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24 February 2024

Oman takes measures to block entry of hot money

Oman's banks have not been directly affected by the global crisis. (CRAIG SCARR)

By Nadim Kawach

Oman has taken measures to block entry of hot money that began pouring into the Gulf in 2007 because of mounting speculation about an appreciation of local currencies, the chief of the Central Bank of Oman (CBO) has said.

Hamoud bin Senjour Al Zedjali said the measures are part of CBO's intensified intervention in the banking sector to ensure local banks are not affected by the global economic crisis that has hit scores of financial institutions worldwide.

In statements published by Omani newspapers yesterday, Zedjali said the Sultanate's banks had not been directly impacted by the crisis and that they had generally recorded high growth in their profitability and other operations in 2008.

"The CBO is closely monitoring the global financial developments and the banking situation inside Oman… should the need arise, it will not hesitate in intervening because it is following a careful and vigilant policy," he said.

"As part of this policy, the CBO does not allow Omani banks to obtain big foreign currency loans from external markets to finance their operations nor does it allow the entry of capital for speculative purposes."

Al Zedjali was referring to funds invested by foreign banks and other financial institutions in deposits with Gulf banks to take advantage of any appreciation in local currencies against the US dollar that hit one of its lowest levels in 2007.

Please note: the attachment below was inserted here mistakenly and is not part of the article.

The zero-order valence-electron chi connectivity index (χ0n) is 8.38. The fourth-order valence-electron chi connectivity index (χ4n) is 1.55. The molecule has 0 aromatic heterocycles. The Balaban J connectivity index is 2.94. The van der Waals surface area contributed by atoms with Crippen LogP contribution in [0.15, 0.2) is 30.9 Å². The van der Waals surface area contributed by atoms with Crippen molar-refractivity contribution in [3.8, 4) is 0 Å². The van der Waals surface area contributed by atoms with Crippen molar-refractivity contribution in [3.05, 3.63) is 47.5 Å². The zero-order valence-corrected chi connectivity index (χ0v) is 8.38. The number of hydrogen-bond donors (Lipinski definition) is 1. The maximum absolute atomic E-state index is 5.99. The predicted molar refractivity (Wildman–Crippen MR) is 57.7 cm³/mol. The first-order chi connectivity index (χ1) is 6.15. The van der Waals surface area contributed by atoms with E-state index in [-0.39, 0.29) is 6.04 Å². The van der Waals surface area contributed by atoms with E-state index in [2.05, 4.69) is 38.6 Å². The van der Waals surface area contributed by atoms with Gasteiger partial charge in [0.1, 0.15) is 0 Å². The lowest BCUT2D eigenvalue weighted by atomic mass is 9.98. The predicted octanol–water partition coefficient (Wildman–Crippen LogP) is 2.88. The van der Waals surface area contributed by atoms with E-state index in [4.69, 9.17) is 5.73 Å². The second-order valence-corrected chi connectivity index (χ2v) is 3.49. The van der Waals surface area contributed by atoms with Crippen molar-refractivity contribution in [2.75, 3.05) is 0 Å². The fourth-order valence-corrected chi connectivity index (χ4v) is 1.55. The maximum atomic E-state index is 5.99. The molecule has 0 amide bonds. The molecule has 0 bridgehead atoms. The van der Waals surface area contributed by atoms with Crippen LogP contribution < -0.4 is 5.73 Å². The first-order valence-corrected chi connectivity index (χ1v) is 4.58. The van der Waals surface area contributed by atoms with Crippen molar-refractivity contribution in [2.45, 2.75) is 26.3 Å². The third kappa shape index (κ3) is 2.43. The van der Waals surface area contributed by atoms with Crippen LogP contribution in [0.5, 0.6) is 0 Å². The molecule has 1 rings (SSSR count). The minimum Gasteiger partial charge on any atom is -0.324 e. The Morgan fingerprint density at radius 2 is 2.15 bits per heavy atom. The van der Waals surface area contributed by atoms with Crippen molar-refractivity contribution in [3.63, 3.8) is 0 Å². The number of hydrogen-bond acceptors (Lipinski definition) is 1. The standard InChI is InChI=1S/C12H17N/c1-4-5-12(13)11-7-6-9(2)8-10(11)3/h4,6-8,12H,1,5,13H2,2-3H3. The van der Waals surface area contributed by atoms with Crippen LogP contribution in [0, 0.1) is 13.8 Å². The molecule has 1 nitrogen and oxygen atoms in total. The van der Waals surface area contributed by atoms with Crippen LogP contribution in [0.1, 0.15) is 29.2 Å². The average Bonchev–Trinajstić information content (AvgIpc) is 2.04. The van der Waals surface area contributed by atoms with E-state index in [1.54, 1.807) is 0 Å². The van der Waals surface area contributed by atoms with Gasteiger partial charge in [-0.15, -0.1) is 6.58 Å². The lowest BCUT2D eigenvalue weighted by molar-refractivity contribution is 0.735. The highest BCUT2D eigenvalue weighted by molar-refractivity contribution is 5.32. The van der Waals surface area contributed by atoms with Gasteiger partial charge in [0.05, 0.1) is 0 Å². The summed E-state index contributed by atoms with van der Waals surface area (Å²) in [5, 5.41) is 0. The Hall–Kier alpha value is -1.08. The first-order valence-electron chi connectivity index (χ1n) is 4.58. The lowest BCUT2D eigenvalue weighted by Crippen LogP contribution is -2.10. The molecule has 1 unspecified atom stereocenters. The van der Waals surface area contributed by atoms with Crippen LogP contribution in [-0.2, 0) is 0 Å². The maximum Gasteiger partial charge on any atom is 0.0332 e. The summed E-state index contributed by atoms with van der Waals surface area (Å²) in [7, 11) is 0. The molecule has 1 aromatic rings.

Massive funds were pumped into the region's banks for such a purpose through 2007 and the first half of 2008 but officials and bankers have reported the exit of most of what they termed as hot money in the second half of last year after speculation about a GCC currency revaluation largely abated. Oman became the least attractive for such investments following its decision to pull out of the planned GCC currency union as this means it could keep its currency pegged to the US dollar. Speculation mounted about this peg after a landmark free trade pact between Oman and the US took effect on January 1.

According to CBO, foreign liabilities of Oman banks, most of which are in deposits by foreign banks, plunged to around RO1.6 billion (Dh15.3bn) at the end of November from RO1.87bn at the end of October. They had steadily grown since the start of 2008, when they stood at RO408 million. "Oman's banking sector has become mature and capable of adapting to economic changes and this has allowed it to remain immune to the direct effects of the global financial crisis," Zedjali said.

"As for the banks' deposits abroad, I don't think they have been effected and our banks are now working to recover those deposits to fund economic activity and development in Oman… our banks realise the importance of using their deposits in stimulating domestic lending activity and supporting the local economy."

His figures showed the deposits of Omani banks abroad stood at around RO1.193bn at the end of November. Total assets peaked at RO13.7bn at the end of November while credits jumped by 52 per cent to RO8.7bn at the end of November 2008 compared to November 2007. The banks' collective capital and reserves also soared to RO1.5bn from RO1.2bn in the same period. The figures also showed their net profits shot up by nearly 39 per cent to around RO246.2m in the first 11 months of 2008 from nearly RO176.9m in the same period of 2007.